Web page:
hearing seeking resolution of issues related to compensation for claimant's injuries.[9]
   Additionally, employer sought entitlement  to Section 8(f) relief.  In response, the Director filed with the administrative
law judge a pre-trial Statement of Position.  In that document, the Director stated that he:

     advise[d] the [administrative law judge] and the parties that [employer] has made
     timely application for the limitation of its liability under Section 8(f) of the Act for
     any permanent disability arising from the claimant's May 29, 1991, injury, that
     representatives of the Director have reviewed the application and have determined
     that Section 8(f) relief would be appropriate for any permanent disability arising from
     that injury, and that an appropriate order, whether after hearing or upon
     agreement of the parties as to the extent of permanent disability and/or the
     level of the claimant's loss of wage-earning capacity, may be entered, subject
     to the normal standards of proof.
     
     Statement of the Position of the Director at 1-2 (emphasis added).  Additionally, the Director
indicated that he did not intend to present any witnesses, or evidence, and that in light of the filing
of this statement he "waives his right to appear at and to participate through counsel at the hearing
to be held in this matter."  Id. at 2-3.  The administrative law judge convened the hearing
on August 11, 1998, and the proceeding turned into a settlement conference, with the parties in
attendance ultimately reaching agreement on all issues, except attorney's fees and employer's
entitlement to Section 8(f) relief.  At the hearing, the administrative law judge, for purposes of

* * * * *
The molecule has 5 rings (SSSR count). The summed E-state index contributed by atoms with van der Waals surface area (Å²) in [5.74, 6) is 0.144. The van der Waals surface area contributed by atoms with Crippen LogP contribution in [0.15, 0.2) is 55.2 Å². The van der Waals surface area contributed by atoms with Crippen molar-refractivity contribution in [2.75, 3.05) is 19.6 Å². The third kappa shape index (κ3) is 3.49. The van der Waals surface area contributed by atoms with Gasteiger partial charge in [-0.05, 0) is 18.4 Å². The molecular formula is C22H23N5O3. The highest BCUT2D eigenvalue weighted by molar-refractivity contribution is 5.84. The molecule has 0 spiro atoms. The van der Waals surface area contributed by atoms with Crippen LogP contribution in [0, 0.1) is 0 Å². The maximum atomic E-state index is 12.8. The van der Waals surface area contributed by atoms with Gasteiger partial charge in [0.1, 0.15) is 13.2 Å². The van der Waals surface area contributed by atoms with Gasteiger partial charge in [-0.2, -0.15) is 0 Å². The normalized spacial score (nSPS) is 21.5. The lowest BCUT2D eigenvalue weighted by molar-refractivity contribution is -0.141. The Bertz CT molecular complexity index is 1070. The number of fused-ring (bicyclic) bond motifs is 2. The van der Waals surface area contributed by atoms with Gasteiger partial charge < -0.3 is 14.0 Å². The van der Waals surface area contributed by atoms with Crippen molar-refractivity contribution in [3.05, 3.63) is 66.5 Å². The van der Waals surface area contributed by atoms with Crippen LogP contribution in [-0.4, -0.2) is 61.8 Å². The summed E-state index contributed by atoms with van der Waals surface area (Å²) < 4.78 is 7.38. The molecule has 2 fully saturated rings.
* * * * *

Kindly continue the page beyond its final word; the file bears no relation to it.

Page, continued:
clarity, had the parties set out the terms of their agreement.  In addition, he noted that:

     counsel for the Director is not present at this hearing.  However, there was no need
     for counsel for the Director to be present in this hearing because counsel for the
     Director has filed a document in this matter, which was received on June 9, 1997,
     which sets forth the Director's position with respect to Section 8(f) issues, and the
     Director has taken the position that to the extent that permanent disability is found
     to be present in this matter that the employer and the insurance carrier are entitled to
     benefit by the limitation of Section 8(f).
     
     Hearing Transcript at 8.  The administrative law judge then noted for the record the parties'
agreement as to the compensation rate for claimant's unscheduled award of permanent partial
disability for his lower back injury.  

     After reviewing and approving the agreement of the parties, the Director's Statement of
Position, as well as the pertinent exhibits of record, the administrative law judge determined that
employer is entitled to have its liability for the payment of permanent partial disability benefits to
claimant for his lower back injury limited to 104 weeks pursuant to Section 8(f) of the Act.  Upon
reconsideration, the administrative law judge found that the Director failed to raise an affirmative
defense of Section 8(f) such that it is waived[10]  and also,
via its Statement of Position, conceded that such relief is "appropriate" in this case.  Additionally,
the administrative law judge acknowledged that he reviewed the evidence of record and although
he did not state what evidence he relied upon,  thereafter determined that Section 8(f) relief is